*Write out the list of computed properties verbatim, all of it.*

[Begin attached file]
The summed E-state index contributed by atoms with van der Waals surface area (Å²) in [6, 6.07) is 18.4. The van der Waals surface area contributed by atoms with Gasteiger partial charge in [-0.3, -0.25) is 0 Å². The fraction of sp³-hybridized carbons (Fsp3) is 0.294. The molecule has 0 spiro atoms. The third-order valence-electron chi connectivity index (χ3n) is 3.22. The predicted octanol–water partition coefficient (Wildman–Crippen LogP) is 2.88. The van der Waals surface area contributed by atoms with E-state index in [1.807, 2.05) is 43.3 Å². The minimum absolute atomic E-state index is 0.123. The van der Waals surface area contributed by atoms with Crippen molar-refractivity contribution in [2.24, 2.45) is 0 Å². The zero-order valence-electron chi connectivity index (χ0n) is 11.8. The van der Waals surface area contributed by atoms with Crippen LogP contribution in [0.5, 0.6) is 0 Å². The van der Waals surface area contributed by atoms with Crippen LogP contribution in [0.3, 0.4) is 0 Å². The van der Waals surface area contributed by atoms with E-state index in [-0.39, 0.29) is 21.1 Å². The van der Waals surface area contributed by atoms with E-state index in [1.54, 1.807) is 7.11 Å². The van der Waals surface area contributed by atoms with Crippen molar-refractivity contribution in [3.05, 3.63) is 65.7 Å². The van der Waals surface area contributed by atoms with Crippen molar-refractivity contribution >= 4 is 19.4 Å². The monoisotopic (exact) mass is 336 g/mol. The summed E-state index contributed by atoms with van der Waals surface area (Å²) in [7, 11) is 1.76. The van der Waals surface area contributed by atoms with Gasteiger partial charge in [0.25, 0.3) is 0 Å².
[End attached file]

The summed E-state index contributed by atoms with van der Waals surface area (Å²) in [6, 6.07) is 18.4. The van der Waals surface area contributed by atoms with Gasteiger partial charge in [-0.3, -0.25) is 0 Å². The fraction of sp³-hybridized carbons (Fsp3) is 0.294. The molecule has 0 spiro atoms. The third-order valence-electron chi connectivity index (χ3n) is 3.22. The predicted octanol–water partition coefficient (Wildman–Crippen LogP) is 2.88. The van der Waals surface area contributed by atoms with E-state index in [1.807, 2.05) is 43.3 Å². The minimum absolute atomic E-state index is 0.123. The van der Waals surface area contributed by atoms with Crippen molar-refractivity contribution in [2.24, 2.45) is 0 Å². The zero-order valence-electron chi connectivity index (χ0n) is 11.8. The van der Waals surface area contributed by atoms with Crippen LogP contribution in [0.5, 0.6) is 0 Å². The van der Waals surface area contributed by atoms with Crippen LogP contribution in [0.3, 0.4) is 0 Å². The van der Waals surface area contributed by atoms with E-state index in [-0.39, 0.29) is 21.1 Å². The van der Waals surface area contributed by atoms with E-state index in [1.54, 1.807) is 7.11 Å². The van der Waals surface area contributed by atoms with Crippen molar-refractivity contribution in [3.05, 3.63) is 65.7 Å². The van der Waals surface area contributed by atoms with Crippen molar-refractivity contribution >= 4 is 19.4 Å². The monoisotopic (exact) mass is 336 g/mol. The summed E-state index contributed by atoms with van der Waals surface area (Å²) in [7, 11) is 1.76. The van der Waals surface area contributed by atoms with Gasteiger partial charge in [0.25, 0.3) is 0 Å².